What is roseola?
Roseola is a common, generally mild, viral illness of young children, especially those under the age of 4 years. The virus that causes roseola has recently been identified and named human herpesvirus 6.
How do you get it?
The mode of transmission is unknown. However, almost all children have been infected by 4 years of age.
What are the symptoms of roseola?
The symptoms include the sudden onset of fever, sometimes as high as 106°F, which lasts for 3 to 5 days. The fever is followed by a rash that lasts for 1 to 2 days. Although the symptoms are generally mild, occasionally, roseola can produce high fever seizures. The roseola rash appears as small, discrete (separated) rose-pink spots. In contrast, the rash in measles appears red, raised, and confluent (merged), and lasts for more than 3 days.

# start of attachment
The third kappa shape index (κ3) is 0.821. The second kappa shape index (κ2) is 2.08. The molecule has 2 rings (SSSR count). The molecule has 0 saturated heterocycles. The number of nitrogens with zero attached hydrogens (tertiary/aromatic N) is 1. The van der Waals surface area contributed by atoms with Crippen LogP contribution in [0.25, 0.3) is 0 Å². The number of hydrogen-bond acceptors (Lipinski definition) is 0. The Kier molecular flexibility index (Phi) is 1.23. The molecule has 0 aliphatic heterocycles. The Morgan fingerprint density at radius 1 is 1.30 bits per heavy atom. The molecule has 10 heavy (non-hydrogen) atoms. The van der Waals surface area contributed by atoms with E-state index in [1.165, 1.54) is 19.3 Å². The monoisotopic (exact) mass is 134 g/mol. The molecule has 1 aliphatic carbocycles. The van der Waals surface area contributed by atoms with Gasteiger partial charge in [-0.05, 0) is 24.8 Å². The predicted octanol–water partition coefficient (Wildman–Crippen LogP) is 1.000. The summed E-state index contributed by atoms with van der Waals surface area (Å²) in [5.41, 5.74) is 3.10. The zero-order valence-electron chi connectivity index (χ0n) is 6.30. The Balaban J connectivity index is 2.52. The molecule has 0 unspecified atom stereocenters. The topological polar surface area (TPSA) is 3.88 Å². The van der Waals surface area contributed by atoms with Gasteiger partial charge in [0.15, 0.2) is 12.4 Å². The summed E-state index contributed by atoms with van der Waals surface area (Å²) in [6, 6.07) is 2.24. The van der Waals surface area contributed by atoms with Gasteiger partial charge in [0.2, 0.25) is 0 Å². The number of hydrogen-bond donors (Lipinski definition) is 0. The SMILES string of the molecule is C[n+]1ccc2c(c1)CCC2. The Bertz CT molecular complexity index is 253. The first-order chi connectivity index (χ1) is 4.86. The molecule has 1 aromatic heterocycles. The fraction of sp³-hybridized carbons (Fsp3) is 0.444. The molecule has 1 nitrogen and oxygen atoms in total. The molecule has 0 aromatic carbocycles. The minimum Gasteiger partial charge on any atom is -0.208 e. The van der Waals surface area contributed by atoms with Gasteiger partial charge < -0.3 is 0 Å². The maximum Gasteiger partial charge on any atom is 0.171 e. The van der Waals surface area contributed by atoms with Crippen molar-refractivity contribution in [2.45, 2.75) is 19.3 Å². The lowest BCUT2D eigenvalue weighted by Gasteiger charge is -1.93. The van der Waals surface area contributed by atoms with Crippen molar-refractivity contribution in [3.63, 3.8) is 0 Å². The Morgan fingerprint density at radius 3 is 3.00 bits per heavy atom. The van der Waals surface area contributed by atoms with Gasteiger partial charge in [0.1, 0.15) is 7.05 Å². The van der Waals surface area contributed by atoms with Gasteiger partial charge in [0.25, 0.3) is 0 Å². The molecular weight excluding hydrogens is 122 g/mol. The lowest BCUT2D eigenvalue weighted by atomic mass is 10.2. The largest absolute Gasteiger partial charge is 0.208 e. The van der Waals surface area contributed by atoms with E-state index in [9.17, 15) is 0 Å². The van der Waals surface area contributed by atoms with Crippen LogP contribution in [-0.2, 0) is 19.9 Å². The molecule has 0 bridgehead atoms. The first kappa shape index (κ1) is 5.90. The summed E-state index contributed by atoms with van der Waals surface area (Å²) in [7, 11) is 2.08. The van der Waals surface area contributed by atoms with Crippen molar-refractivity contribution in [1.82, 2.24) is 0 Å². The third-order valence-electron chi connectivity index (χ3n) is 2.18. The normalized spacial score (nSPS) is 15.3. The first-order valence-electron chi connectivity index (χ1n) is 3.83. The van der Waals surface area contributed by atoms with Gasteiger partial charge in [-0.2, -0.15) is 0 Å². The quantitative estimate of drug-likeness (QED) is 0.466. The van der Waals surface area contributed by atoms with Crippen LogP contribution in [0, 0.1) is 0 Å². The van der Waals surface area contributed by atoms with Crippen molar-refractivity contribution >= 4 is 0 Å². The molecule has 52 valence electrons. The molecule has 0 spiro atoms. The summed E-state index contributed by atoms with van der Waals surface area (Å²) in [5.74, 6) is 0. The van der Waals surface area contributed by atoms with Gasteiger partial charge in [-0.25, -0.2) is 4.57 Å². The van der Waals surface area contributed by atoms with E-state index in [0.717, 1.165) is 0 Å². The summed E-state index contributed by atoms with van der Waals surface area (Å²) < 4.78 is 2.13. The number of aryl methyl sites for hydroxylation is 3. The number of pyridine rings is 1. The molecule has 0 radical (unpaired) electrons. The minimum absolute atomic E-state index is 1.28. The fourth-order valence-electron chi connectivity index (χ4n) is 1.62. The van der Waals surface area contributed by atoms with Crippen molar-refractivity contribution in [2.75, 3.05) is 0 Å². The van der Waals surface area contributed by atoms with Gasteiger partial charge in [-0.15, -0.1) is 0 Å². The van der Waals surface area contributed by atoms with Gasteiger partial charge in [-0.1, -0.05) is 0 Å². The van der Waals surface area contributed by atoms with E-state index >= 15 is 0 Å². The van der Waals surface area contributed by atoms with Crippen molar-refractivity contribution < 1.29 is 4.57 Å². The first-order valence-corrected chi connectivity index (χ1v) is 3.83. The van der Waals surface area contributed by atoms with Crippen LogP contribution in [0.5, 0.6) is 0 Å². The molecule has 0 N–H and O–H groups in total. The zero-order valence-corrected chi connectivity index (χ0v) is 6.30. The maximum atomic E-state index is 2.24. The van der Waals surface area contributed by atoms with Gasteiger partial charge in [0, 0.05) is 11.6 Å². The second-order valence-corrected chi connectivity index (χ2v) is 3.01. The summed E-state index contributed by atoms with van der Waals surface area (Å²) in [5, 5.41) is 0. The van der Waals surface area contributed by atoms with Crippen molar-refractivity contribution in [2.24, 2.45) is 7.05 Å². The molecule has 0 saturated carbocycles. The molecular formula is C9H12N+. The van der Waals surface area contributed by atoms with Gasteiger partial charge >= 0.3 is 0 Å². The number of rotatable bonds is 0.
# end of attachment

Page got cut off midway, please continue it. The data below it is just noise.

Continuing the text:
When do symptoms start?
The symptoms are thought to begin about 10 days following infection with the virus.
For how long is a person contagious?
The contagious period for roseola is unknown, but it is probably greatest during the febrile (fever) stage of the illness.
What is the treatment for roseola?
There is no specific treatment for roseola. Generally, only supportive care is suggested.
If you get it once can you get it again?
No. Once you get roseola you are immune to the disease.
Should a person with roseola be excluded from work or school?
Children with any rash with fever should not return to school until their rash is gone and they are well.
How do you keep from getting it?
The best way to prevent the spread of roseola is to avoid exposing others to an infected child during the febrile stage of the illness.